It seems that many partners have not yet fully appreciated the effect and potential impact of overlap relief, especially on younger members of a partnership. To some, it is perhaps difficult to understand why a relief can present a problem at all, while others are put off taking action by the complexity of the legislation.
In simple terms, partnerships that began before 6 April 1994 and were subject to the old rules of assessment will soon be subject to new rules. The old rules apply up to 1995/96, the new ones start for 1997/98 and in the meantime – 1996/97 – a set of transitional rules apply.
If your year ends on 31 March or 5 April you should be safe, but if it is at the end of April, or any other time, you may have a problem. And the nearer your year end is to the start of the tax year ( for example 30 April) the bigger your problem will be.
The problem stems from the way overlap relief works and the fact that the basis of taxation of your final year in the partnership has changed. It makes no difference if a partner is retiring.
Imagine a partner, aged 30, who has a 5 per cent profit share worth £50,000 per annum. By the time of his or her retirement, that share may have increased to 10 per cent, 15 per cent or even 20 per cent. Factors such as inflation may well increase the real value of the share.
By this stage, £250,000 per annum is not entirely out of the question. For a junior partner, such a figure may seem a long way off but it is realistic nonetheless.
Take a 30 April year end, a profit share of £50,000 in the year ending 30 April 1997 and a profit share of £250,000 in the year ending 30 April 2027, the anticipated date of retirement.
Under the old rules, your taxable profit for 2027/28 would have been one twelfth of £250,000, or £20,833. This would have actually been based on the profits for the year ending 30 April 2026, so let's assume they are the same. Under the new rules, you will be assessed on the whole of the year ending 30 April 2027, less overlap relief. This may sound fair, until you work out just how little that overlap relief is. In this case, it is a mere £45,833, calculated from 111/212 of £50,000, which is the 11 months of profit taxable in 1997/98. So your final year's assessment, based on one month's 'real' profit of £20,833 will be £204,167, approximately 10 times your actual profit.
There are several reasons why this problem has arisen:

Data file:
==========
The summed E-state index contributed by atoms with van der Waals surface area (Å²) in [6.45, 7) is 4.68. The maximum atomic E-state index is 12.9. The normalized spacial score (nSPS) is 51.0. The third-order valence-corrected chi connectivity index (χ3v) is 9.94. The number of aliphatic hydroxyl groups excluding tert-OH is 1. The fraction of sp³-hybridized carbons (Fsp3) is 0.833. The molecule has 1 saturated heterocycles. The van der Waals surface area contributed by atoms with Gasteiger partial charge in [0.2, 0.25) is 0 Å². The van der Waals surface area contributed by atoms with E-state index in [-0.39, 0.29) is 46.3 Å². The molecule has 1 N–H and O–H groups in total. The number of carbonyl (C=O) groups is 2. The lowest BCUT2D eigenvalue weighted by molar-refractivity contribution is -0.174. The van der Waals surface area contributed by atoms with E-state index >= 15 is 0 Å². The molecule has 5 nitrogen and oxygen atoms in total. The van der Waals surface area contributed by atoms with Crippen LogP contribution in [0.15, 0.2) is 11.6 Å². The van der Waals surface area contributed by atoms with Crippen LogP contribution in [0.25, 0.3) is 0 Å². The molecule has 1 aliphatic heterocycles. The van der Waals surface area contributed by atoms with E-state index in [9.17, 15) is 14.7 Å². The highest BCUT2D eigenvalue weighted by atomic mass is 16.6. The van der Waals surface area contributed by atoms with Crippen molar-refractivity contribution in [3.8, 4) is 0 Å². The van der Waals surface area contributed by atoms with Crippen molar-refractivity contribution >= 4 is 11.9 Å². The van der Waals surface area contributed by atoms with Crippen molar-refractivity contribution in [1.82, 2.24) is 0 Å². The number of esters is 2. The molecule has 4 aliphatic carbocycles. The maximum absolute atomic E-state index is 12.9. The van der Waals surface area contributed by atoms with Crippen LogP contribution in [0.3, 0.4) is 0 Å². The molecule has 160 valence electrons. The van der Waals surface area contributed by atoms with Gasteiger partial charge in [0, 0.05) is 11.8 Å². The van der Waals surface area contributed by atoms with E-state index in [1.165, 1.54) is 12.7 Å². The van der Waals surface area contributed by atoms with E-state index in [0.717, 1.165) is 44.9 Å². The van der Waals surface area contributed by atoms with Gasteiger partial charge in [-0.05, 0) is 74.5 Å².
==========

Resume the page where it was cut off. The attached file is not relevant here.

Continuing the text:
Your overlap relief was based on your profit share in the year ending 30 April 1997. That profit share has now significantly increased.
Inflation has increased your profit share throughout your career as a partner. There is no indexation for overlap relief. The figures will be determined in 1997/98 and will never increase.
The period covering the overlap (1 May 1996 to 31 March 1997) drops out of the tax net entirely when you leave. In addition, you only pay tax on half the profits earned in the years ending 30 April 1995 and 30 April 1996, effectively dropping out one year thanks to the transitional provisions.
These periods are replaced by 111/212 of the profits for the year ending April 2026 and the profits for the year ending 30 April 2027, all of which would have previously escaped tax on your retirement. So you are exchanging relatively low earnings for the higher ones nearer your retirement.
The younger the partner, the steeper the earnings curve, and the nearer the year end is to the beginning of the tax year, the bigger the problem.
But what about the older partners – would a change of year not disadvantage them? Not necessarily, because the principles are the same and, depending on past profits, a change can often benefit the older partners too.
Even if there are minor financial penalties, a change is probably worthwhile to remove uncertainty for the partners who aren't retiring soon.
It is important to remember that is is the partnership that normally funds the partners' tax liabilities, even if these will later be the responsibility of the individual partners.
Don't let this monster creep up on you. Act now.